In "A Really Temporal Logic", by R.Alur and A.Henziger, they introduce an extension of Linear Temporal Logic with a freeze quantifier $x.\phi$, which allows to "give a name" to the current time point to later compare it with others. An example formula from the paper is
$$ \Box x.(p \to \Diamond y.(q \land y \le x + 10)) $$
which means that whenever $p$ holds, $q$ must eventually hold within 10 time points. This logic has been proved to be EXPSPACE-complete in the above paper.
Since the paper is very old, I'm wondering which developments have been done on this logic. Specifically, I'm asking if it has been proved whether this logic augmented with LTL past operators is still EXPSPACE-complete, as is the case for classic LTL+past which remains PSPACE-complete as the future-only version.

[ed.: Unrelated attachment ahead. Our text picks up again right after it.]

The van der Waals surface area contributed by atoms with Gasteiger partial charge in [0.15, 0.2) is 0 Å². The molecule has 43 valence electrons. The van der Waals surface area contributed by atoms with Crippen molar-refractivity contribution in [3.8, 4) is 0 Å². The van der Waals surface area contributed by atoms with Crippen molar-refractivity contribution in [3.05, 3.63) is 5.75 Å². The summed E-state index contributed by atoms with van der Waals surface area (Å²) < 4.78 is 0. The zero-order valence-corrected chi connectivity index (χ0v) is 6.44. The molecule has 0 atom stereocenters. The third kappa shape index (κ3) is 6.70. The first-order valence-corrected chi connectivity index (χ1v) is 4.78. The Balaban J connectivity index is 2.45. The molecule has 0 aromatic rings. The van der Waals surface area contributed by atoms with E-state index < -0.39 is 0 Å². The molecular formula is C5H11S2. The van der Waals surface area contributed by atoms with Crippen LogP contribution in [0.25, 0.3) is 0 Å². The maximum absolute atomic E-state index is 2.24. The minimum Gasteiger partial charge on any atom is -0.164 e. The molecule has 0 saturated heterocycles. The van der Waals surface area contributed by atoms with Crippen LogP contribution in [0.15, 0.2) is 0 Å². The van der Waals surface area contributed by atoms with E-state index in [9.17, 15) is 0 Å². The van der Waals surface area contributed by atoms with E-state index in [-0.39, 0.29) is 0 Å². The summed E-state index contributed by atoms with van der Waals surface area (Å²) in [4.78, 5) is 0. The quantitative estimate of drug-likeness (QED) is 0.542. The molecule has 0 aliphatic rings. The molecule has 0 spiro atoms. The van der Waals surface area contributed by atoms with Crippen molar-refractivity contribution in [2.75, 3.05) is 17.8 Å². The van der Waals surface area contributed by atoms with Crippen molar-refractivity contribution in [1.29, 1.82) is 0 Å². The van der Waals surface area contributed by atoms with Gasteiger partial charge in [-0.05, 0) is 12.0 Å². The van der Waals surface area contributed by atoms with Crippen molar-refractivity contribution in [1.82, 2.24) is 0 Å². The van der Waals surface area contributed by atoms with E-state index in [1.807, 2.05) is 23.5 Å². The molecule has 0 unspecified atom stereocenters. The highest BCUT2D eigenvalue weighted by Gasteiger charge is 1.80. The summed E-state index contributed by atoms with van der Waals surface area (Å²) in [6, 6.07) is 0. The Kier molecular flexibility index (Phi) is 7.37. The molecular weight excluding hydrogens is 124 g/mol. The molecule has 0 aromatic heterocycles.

I've found something by searching for "freeze quantifier" but recent works such as this paper talk about further extensions with registers that I'm not interested about (or maybe I am but I'm misunderstanding).
So is this logic augmented with past operators still EXPSPACE-complete?